Review: Purist Audio Design Luminist Revision Dominus and 25th Anniversary


PuristI feel like I need to be wearing a hat and a trench coat while I write this. Preferably with a sunglasses, while backlit and speaking through a voice changer. On a dark and stormy night.

Ready? Great. Let’s talk about cables.

At some point in the not-quite distant past, it became clear to me that my cables were not, in point of fact, characterless. More specifically, that I could quite fundamentally change the presentation of my entire audio system with the introduction of a key cable or power cord. Now, before you get all hot under the collar, the changes were almost always for the worse — that is, most cable introductions were not revolutionizing the size or scope of my sound stage or allowing me to suddenly place new elements into it. No cable I have ever had suddenly transformed an amplifier into an SET amp (in a good way) or changed a single-driver speaker into one with a integrated subwoofer. It’s very rare that a cable actually alters the tone or timbre of the system’s sound, either — though, that has happened, and it’s why I stay away from “exotic metals” (where ‘exotic’ = “anything other than copper”). My credulity can only go so far.

Admissions like these are pretty much an invitation for abuse. Which is pretty much what happened when Purist Audio Design‘s chief Jim Aud sent me some exotic cables. Seriously exotic.

How I got here

The cables in question were from their newest “architecture”. And yes, that’s pretty much how Jim approaches it. The cables are designed. Each product family has its own name (Dominus, Aqueous Aureous, Vesta and so on) that includes power cords, speaker cables, interconnects and more. But every so often Purist flips the bit on a new architecture, which will feature a host of updates and improvements; when that happens, every cable in the each of the product lines will get revisioned and advance to the new architecture. The latest iteration, which they’re calling the Luminist Revision replaces their last, which they called Praesto Revision. Lovin’ the Latin thing, here.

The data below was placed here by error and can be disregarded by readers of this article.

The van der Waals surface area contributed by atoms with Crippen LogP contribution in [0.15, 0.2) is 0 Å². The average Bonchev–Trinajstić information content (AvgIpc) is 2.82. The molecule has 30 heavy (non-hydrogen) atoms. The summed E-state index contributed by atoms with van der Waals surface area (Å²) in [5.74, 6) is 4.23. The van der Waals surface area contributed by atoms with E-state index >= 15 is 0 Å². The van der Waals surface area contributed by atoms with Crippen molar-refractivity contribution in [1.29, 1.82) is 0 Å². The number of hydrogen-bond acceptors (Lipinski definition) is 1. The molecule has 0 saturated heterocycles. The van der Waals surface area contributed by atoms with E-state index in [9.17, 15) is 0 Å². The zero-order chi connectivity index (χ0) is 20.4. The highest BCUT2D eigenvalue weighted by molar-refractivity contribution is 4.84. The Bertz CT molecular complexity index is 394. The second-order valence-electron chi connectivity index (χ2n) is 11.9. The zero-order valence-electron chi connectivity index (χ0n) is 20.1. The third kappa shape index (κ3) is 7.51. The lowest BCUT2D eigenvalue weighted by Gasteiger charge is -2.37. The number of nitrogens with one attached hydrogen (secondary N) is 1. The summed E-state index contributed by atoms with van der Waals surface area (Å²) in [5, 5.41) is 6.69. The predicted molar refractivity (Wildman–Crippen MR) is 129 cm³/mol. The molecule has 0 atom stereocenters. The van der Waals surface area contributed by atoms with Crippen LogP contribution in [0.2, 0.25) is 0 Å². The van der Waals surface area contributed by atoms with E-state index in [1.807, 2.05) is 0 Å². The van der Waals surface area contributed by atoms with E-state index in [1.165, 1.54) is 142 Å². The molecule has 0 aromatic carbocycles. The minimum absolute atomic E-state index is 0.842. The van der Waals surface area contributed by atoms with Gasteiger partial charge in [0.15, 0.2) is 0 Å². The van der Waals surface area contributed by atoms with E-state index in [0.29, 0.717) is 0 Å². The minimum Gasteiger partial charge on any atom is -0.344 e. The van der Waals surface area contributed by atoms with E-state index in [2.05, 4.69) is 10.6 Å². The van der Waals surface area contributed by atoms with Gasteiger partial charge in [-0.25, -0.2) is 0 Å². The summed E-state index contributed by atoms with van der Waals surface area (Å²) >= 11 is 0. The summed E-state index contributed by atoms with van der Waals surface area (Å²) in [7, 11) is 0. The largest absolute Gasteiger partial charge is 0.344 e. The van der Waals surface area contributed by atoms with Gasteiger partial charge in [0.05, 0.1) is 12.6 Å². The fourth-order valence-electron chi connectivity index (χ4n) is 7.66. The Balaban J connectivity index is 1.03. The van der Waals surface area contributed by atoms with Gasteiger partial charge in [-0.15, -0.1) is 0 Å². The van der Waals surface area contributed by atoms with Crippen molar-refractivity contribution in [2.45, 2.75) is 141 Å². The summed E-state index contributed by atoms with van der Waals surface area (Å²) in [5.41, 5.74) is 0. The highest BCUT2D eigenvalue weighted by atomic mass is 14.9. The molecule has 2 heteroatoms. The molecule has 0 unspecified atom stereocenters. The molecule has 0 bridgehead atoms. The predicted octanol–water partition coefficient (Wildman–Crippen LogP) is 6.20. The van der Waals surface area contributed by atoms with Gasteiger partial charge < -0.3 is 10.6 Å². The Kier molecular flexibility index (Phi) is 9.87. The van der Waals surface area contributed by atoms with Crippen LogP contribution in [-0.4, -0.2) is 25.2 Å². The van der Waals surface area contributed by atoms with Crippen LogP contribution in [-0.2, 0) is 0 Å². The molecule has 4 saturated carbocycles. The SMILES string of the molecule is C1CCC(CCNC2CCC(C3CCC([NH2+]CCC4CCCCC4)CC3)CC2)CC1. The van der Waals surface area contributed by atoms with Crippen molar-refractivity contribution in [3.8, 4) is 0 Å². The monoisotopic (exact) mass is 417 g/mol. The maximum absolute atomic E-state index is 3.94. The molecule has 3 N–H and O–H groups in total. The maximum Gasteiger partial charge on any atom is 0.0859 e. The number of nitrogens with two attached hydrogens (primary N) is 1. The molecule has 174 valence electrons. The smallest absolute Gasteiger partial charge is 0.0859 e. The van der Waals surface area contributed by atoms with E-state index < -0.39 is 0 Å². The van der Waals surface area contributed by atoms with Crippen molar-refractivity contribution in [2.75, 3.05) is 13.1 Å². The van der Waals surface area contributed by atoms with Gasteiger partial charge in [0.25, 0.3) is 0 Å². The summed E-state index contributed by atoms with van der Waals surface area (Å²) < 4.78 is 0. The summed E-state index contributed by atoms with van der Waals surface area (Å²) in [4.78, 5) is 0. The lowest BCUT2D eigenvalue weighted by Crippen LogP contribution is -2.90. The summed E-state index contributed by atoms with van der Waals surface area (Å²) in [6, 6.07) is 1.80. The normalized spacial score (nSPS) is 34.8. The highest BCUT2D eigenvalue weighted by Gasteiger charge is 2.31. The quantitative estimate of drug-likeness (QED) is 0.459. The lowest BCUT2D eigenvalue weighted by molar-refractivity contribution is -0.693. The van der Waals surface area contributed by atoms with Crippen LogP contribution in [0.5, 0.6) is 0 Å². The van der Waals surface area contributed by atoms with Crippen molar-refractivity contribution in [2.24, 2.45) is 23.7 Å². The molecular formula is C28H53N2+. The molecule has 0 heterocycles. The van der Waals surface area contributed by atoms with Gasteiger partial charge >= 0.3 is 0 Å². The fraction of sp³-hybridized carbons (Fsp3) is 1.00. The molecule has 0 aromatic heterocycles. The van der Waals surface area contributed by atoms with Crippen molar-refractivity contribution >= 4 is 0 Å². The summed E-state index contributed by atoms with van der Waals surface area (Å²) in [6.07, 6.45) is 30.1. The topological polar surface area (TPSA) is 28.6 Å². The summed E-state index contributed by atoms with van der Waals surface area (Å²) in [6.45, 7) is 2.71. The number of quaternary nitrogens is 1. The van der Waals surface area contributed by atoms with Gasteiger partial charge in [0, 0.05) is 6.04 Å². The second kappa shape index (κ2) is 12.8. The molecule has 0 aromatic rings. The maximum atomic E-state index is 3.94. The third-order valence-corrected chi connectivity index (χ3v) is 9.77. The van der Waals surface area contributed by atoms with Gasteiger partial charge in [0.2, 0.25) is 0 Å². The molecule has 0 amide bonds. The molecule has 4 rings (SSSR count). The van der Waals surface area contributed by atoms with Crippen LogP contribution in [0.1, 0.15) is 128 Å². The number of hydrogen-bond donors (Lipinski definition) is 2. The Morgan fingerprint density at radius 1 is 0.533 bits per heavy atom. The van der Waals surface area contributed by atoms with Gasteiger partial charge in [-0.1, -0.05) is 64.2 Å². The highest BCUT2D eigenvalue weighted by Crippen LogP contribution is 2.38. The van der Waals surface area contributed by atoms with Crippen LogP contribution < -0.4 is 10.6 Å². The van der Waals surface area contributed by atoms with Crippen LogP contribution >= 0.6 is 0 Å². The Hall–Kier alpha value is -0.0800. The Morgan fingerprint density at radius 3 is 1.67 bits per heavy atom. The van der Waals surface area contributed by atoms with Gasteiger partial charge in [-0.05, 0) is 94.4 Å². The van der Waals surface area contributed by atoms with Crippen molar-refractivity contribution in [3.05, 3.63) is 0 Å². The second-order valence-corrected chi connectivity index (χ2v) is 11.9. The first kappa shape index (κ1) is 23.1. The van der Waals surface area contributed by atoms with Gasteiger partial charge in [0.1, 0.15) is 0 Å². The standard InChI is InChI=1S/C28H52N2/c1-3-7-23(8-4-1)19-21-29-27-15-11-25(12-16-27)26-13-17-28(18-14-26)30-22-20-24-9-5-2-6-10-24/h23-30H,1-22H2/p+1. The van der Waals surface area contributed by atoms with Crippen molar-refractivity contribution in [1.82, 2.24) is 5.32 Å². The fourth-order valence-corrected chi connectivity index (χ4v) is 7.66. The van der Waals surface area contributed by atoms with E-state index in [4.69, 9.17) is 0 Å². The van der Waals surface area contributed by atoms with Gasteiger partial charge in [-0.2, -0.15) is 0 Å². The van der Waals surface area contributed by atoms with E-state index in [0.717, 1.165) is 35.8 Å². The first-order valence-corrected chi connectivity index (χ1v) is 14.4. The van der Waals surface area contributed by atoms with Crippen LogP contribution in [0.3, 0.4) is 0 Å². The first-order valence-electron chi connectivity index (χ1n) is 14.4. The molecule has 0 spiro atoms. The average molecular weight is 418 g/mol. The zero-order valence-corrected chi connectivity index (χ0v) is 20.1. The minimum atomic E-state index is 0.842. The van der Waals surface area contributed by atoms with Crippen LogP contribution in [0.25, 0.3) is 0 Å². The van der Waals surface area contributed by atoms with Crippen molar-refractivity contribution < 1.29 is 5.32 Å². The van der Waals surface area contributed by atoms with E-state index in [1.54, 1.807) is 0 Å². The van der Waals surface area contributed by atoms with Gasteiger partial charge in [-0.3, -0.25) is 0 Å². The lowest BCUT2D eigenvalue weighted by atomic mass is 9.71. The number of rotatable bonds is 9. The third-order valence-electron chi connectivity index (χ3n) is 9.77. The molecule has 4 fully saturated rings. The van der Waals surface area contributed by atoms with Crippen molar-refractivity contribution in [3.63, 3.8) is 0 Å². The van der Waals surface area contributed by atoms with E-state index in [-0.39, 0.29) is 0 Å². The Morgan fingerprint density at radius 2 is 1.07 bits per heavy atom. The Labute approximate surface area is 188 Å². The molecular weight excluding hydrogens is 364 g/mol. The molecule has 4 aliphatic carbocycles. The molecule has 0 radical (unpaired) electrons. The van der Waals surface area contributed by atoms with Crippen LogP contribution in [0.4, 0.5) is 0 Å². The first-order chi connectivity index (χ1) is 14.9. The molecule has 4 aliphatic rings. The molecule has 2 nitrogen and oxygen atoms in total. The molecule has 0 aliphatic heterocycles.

The new cables were destined for a try out in my “Reference System #1”, which is usually a combination of Vitus Audio Reference electronics with a pair of Contriva Diacera SE loudspeakers from TIDAL. I’d had some experience with the Purist cables in that system previously, recommended as they were by Doug White, owner of The Voice That Is, an audio dealer outside of Philadelphia. It was Doug that started me off down this particular rabbit hole; he sold me a pair of Contrivas a couple of years ago and I’ve been using them as an anchor to build a “reference system” around. He’s been pointing out potential fits ever since.

Purist was one of those. Some time back, Jim had sent me a loom of their Praesto Revision cables (from the Corvus line, primarily, with some Aqueous Aureous power cords), which I discussed here as part of my exploration of the Vitus Audio gear. I found those cables to be hugely full, with deep tonal color, and a non-fatiguing, slightly-sweet treble presentation that was pretty much at right-angles to the more neutral/linear presentation of the WyWires Silver series cable loom I had been using up to that point. These two looms, if you’ll pardon the analogy, were very like the stereotypical difference between a tube amplifier and a solid-state amplifier. In that instance, I preferred the Purist wires and used them extensively with those speakers and electronics.